Volume 406, Number 2, August I 2003
|Page(s)||483 - 492|
|Published online||17 November 2003|
XMM-Newton observations reveal AGN in apparently normal galaxies
Osservatorio Astronomico di Brera, via Brera 28, 20121, Milano, Italy e-mail: paola, caccia, braito, rdc, tommaso, email@example.com
2 Dipartimento di Astronomia, Università di Padova, Vicolo dell'Osservatorio 2, 35122, Padova, Italy
3 Subaru Telescope, National Astronomical Observatory of Japan, 650 North A'ohoku Place, Hilo, HI 96720, USA e-mail: kaz, sasaki, firstname.lastname@example.org
4 Okayama Astronomical Observatory, National Astronomical Observatory of Japan, Kamogata-cho, Asakuchi-gun, Okayama 719-0232, Japan e-mail: email@example.com
5 X-ray Astronomy Group, Department of Physics and Astronomy, Leicester University, Leicester LE1 7RH, UK e-mail: firstname.lastname@example.org
6 Instituto de Fisica de Cantabria (CSIC-UC), Avenida de los Castros, 39005 Santander, Spain e-mail: barcons, email@example.com
7 Max-Planck-Institut für extraterrestrische Physik, 85741 Garching, Germany e-mail: firstname.lastname@example.org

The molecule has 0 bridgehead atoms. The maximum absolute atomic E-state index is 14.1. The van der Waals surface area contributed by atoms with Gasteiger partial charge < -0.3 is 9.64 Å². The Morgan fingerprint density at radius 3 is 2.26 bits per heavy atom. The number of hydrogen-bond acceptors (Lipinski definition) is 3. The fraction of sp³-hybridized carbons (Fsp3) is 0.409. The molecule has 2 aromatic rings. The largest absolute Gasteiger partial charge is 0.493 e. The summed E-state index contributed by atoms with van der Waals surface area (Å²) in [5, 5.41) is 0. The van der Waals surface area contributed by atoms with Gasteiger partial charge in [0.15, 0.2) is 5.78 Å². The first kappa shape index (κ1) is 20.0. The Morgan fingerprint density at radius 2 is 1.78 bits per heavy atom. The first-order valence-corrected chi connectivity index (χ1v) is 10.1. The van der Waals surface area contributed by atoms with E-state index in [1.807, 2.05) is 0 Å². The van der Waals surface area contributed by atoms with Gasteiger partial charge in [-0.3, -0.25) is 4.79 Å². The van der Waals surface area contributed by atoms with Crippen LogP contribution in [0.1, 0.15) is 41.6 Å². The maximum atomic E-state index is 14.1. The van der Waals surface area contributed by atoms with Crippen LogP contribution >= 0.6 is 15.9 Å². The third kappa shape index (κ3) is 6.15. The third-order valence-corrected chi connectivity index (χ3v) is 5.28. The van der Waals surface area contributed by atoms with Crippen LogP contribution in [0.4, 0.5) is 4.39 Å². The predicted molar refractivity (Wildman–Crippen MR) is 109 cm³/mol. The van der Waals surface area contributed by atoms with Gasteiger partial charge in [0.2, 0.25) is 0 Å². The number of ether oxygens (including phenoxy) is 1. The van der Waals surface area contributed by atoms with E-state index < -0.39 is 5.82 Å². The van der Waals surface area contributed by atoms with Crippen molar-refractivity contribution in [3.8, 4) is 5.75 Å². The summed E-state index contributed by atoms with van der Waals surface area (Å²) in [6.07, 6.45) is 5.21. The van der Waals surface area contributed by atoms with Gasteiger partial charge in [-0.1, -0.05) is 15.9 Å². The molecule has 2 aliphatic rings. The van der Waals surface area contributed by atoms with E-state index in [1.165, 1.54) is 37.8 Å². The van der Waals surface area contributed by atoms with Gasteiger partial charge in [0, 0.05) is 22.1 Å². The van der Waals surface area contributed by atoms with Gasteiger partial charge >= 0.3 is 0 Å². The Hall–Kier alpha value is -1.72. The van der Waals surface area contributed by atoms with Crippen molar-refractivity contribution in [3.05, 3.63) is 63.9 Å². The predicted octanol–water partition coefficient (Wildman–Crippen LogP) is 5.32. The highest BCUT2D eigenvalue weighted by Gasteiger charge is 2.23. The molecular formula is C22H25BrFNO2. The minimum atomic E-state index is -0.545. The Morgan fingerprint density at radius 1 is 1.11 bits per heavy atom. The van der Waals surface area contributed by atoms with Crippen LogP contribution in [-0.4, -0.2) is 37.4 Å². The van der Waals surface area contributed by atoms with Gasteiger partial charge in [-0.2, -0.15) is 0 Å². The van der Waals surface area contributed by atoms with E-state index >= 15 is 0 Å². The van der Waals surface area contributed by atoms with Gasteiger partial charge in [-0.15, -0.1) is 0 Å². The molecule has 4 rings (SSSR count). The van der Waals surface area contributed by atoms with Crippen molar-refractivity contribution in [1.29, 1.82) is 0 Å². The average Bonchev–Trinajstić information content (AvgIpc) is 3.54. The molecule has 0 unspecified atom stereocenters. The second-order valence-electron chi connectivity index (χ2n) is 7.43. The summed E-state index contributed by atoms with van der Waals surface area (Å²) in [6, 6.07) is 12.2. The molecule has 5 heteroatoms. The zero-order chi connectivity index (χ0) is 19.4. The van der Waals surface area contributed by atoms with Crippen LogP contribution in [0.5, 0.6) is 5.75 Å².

8 Centre d'Étude Spatiale des Rayonnements, 9 avenue du Colonel Roche, 31028 Toulouse Cedex 04, France e-mail: email@example.com
Corresponding author: P. Severgnini, firstname.lastname@example.org
Accepted: 14 April 2003
We have performed a detailed analysis of 3 optically normal galaxies extracted from the XMM Bright Serendipitous Source Sample. Thanks to the good statistics of the XMM-Newton data, we have unveiled the presence of an AGN in all of them. In particular, we detect both X-ray obscured ( cm-2) and unobscured ( cm-2) AGNs with intrinsic 2–10 keV luminosities in the range between 1042–1043 erg s-1. We find that the X-ray and optical properties of the sources discussed here could be explained assuming a standard AGN hosted by galaxies with magnitudes , taking properly into account the absorption associated with the AGN, the optical faintness of the nuclear emission with respect to the host galaxy, and the inadequate set-up and atmospheric conditions during the optical spectroscopic observations. Our new spectroscopic observations have revealed the expected AGN features also in the optical band. These results clearly show that optical spectroscopy sometimes can be inefficient in revealing the presence of an AGN, which instead is clearly found from an X-ray spectroscopic investigation. This remarks the importance of being careful in proposing the identification of X-ray sources (especially at faint fluxes) when only low quality optical spectra are in hand. This is particularly important for faint surveys (such as those with XMM-Newton and Chandra), in which optically dull but X-ray active objects are being found in sizeable numbers.
Key words: galaxies: active / X-rays: galaxies
© ESO, 2003
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